# A Time-Space Network Model Based on a Train Diagram for Predicting and Controlling the Traffic Congestion in a Station Caused by an Emergency

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## Abstract

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## 1. Introduction

#### 1.1. The Description of the Subject of Research and the Motives to Take

- Strong timeliness. Because of the transmissibility of congestion, it is of great significance to predict congestion in time for maintaining and improving the capacity of the transport network in an emergency.
- Time-space. The final output of the model should be which station will become congested first and when the station begins to become congested. These output results will become the basis of the decision of the railway transportation managers.
- Strongly controllable. Rail transportation is a strongly controlled mode of transport, which means that the turnover process of railcar flow and the distribution of railcar flow in the transport network are subject to schedules and plans.
- Multiple highly dynamic constraints. Congestion prediction and control in an emergency is a complicated system involving many components. First, the capacity in the network will be reduced in an emergency. Second, the state of railcar flow will change dynamically with the operation process and the state of some railcar flows changes more than twice within the decision-making period horizon. Third, the completion rate of the transportation plan and scheduled train departure will be affected by the emergency.

#### 1.2. Literature Review

- Based on the train diagram, we constructed a time-space network for the first time by considering the transition of the railcar state.
- The problem is split into two sub-problems: feasible path set generation and railcar flow distribution. An improved A* algorithm based on railcar flow route was used to generate a feasible path set of any pair of transportation demands. A dynamic railcar flow distribution model in an emergency which can be solved by mathematical programming software was established to simulate the process of railcar flow operation in emergency, and the railcar flow distribution in the future period was estimated based on the distribution results of railcar flow in the time-space network, so as to predict where there will be traffic congestion and when the traffic congestion will begin in the station.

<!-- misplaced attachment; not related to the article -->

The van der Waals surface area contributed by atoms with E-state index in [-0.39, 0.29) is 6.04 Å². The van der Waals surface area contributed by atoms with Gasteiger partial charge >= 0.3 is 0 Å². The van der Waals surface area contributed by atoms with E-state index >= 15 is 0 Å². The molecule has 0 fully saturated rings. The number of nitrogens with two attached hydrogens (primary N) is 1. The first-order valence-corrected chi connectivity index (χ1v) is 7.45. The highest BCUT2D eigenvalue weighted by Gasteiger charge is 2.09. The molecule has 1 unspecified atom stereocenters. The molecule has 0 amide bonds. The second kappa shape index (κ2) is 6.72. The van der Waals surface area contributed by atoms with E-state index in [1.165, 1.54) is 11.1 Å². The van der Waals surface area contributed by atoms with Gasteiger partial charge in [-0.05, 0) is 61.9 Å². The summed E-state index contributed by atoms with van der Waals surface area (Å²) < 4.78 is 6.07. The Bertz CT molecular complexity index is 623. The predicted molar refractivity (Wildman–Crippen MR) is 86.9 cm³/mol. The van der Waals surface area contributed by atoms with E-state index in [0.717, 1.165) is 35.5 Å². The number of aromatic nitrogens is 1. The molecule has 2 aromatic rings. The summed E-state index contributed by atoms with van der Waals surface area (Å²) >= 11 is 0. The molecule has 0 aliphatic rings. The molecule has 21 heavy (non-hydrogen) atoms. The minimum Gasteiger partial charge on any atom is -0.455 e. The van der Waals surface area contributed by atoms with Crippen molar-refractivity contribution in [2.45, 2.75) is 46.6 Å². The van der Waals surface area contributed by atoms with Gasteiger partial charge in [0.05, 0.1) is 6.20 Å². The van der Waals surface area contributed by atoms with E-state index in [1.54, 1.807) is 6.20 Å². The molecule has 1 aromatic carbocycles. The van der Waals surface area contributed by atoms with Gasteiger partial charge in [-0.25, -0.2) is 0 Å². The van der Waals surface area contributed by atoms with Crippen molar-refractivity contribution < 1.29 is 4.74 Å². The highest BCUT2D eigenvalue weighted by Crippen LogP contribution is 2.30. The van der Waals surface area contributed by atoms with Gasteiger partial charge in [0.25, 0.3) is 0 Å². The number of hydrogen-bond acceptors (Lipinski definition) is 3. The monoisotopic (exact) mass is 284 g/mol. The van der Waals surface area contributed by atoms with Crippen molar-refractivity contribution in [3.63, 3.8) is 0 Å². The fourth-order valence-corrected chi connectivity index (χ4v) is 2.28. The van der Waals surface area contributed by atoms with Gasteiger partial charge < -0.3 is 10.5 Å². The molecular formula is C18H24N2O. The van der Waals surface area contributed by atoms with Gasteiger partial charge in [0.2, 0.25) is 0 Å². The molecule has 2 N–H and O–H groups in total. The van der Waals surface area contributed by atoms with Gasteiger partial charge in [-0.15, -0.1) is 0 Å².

## 2. Problem Description

#### 2.1. The Process Resulting in Traffic Congestion due to the Emergency

#### 2.2. The Turnover Process of Railcar and Transition of Railcar State

- Train arrival. The activity begins when the inbound train carrying railcars arrives at the station’s receiving yard and ends when railcars detached from the inbound train are pushed over the top of the station’s hump.
- Train break-up. The activity begins when the railcars starts to slide off the hump and ends when all railcars detached from the inbound train roll down to the appropriate track in the station’s switchyard.
- Loaded railcar delivery. The activity begins when all loaded railcars detached from the inbound train roll down to the station’s switchyard and ends when the loaded railcars are pulled to the freight yard by the local locomotive.
- Empty railcar delivery. The activity begins when all empty railcars detached from the inbound train roll down to the station’s switchyard and ends when the empty railcars are pulled to the freight yard by the local locomotive.
- Railcar loading. The activity begins when all empty railcars detached from the inbound train start to load in the freight yard and ends when the empty railcars have finished loading the goods.
- Railcar unloading. The activity begins when all loaded railcars detached from the inbound train start to unload in the freight yard and ends when the loaded railcars have finished unloading the goods.
- Loaded railcar pickup. The activity begins when the loaded railcars detached from the inbound train start to hang to the local locomotive and ends when all the loaded railcars are pulled back to the station’s switchyard from the freight yard by the local locomotive.
- Empty railcar pickup. The activity begins when the empty railcars detached from the inbound train start to hang to the local locomotive and ends when all the empty railcars are pulled back to the station’s switchyard from the freight yard by the local locomotive.
- Railcar assembly. The activity begins when all railcars detached from the inbound train are pulled back to the station’s switchyard from the freight yard and ends when the railcars are able to form an outbound train.
- Train formation. The activity begins when the railcars detached from many inbound trains are able to form an outbound train and ends when the formation of an outbound train is completed.
- Train departure. The activity begins when the formation of an outbound train is completed and ends when the outbound train carrying railcars starts from the departure yard.